A human operator supervising this boiler has the option of placing the controller into “manual” mode. In this mode the control valve position is under direct control of the human operator, with the controller essentially ignoring the signal sent from the water level transmitter. Being an indicating controller, the controller faceplate will still show how much water is in the steam drum, but it is now the human operator’s sole responsibility to move the control valve to the appropriate position to hold water level at setpoint – in manual mode the controller takes no corrective action of its own. Manual mode is useful to human operators during start-up and shut-down conditions. It is also useful to instrument technicians for troubleshooting misbehaving control systems. Placing a controller into manual mode is akin to disengaging the cruise control in an automobile, transferring control of engine power from the car’s computer back to the human driver. One can easily imagine an automobile mechanic needing to throttle a car’s engine “manually” (i.e. with the cruise control turned off) in order to properly diagnose an engine or drivetrain problem. This is true for industrial processes as well, where instrument technicians may need to place a controller into manual mode in order to properly diagnose transmitter or control valve problems.
As was mentioned before, this is an example of a pneumatic (compressed air) control system, where all the instruments operate on compressed air, and use compressed air as the signaling medium. Pneumatic instrumentation is an old technology, dating back to the early twentieth century. While most modern instruments are electronic in nature, pneumatic instruments still find application within industry. The most common industry standard for pneumatic pressure signals is 3 to 15 PSI, with 3 PSI representing low end-of-scale and 15 PSI representing high end-of-scale. Alternative pressure ranges for pneumatic signals sometimes encountered in industry include 3 to 27 PSI, and 6 to 30 PSI. The following table shows the relationship between air signal pressure and steam drum level for this boiler’s 3-15 PSI level transmitter:
|Transmitter air signal pressure||Steam drum water level|
|3 PSI||0\% (Empty)|
|15 PSI||100\% (Full)|
It should be noted this table assumes the transmitter measures the full range of water level possible in the drum. Usually, this is not the case. Instead, the transmitter will be calibrated so it only senses a narrow range of water level near the middle of the drum. Thus, 3 PSI (0%) will not represent an empty drum, and neither will 15 PSI (100%) represent a completely full drum. Calibrating the transmitter like this helps avoid the possibility of actually running the drum completely empty or completely full in the case of an operator incorrectly setting the setpoint value near either extreme end of the measurement scale.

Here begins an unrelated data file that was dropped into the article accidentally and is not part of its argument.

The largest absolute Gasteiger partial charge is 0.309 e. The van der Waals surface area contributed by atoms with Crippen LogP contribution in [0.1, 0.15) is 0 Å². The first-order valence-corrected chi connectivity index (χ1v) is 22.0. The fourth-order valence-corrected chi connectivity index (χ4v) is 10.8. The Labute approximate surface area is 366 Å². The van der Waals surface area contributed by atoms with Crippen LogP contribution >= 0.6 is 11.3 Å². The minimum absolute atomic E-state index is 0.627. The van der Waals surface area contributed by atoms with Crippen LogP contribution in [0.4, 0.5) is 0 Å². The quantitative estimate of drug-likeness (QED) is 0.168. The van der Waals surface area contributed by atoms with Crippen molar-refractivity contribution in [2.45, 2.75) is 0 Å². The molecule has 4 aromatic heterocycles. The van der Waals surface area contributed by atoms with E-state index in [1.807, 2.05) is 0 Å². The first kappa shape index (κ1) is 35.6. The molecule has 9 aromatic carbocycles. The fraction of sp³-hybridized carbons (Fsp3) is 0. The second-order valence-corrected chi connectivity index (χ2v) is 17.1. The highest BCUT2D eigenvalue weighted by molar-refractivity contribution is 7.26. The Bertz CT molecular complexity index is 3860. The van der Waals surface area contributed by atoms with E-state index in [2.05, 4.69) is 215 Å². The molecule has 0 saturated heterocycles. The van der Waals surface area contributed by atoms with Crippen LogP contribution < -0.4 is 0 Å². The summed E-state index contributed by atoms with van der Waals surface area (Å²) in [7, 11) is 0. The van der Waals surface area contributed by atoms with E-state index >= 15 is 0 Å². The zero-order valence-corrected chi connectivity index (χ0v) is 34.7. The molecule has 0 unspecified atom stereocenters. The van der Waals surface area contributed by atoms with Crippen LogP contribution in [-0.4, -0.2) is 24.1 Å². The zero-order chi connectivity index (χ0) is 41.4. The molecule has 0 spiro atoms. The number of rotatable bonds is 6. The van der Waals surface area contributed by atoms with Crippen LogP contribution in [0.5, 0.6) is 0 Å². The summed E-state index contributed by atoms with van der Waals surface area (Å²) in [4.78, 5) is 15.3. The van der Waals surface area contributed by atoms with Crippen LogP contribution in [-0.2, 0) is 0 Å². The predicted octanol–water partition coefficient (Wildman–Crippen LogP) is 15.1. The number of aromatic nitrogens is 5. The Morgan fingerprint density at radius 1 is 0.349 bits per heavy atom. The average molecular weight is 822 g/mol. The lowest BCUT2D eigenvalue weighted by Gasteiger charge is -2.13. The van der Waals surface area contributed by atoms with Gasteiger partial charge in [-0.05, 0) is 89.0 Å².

An example table showing this kind of realistic transmitter calibration appears here:
|Transmitter air signal pressure||Actual steam drum water level|
The boiler’s steam drum level controller outputs a pneumatic output signal to the control valve, using the same 3 to 15 PSI standard to command different valve positions:
|Controller output signal pressure||Control valve position|
|3 PSI||0\% open (Fully shut)|
|6 PSI||25\% open|
|9 PSI||50\% open|
|12 PSI||75\% open|
|15 PSI||100\% (Fully open)|
Even though the same range of air pressure (3 to 15 PSI) is used to represent water level in the steam drum and the position of the control valve, there is no simple correspondence between the two signals. A common misconception for students new to this topic is to assume the transmitter signal (PV) and controller output signal must be identical. This is not true. Typically the 3-15 PSI signal representing level will be at some value different from the 3-15 PSI signal driving the valve, because those two signals represent two entirely different variables in the boiler system. As we have seen previously, the output signal from a controller in automatic mode is just as much a function of process conditions as it is a function of the measured variable. This error is akin to thinking the road speed signal in an automobile cruise control system (the “process variable” or PV) must be the same value as the signal sent by the cruise control computer to the engine’s accelerator control (the controller’s “output” signal). Granted, these two signals are related to one another, but since they represent two different parameters in the controlled system we have no reason to expect their values will be equal except by chance.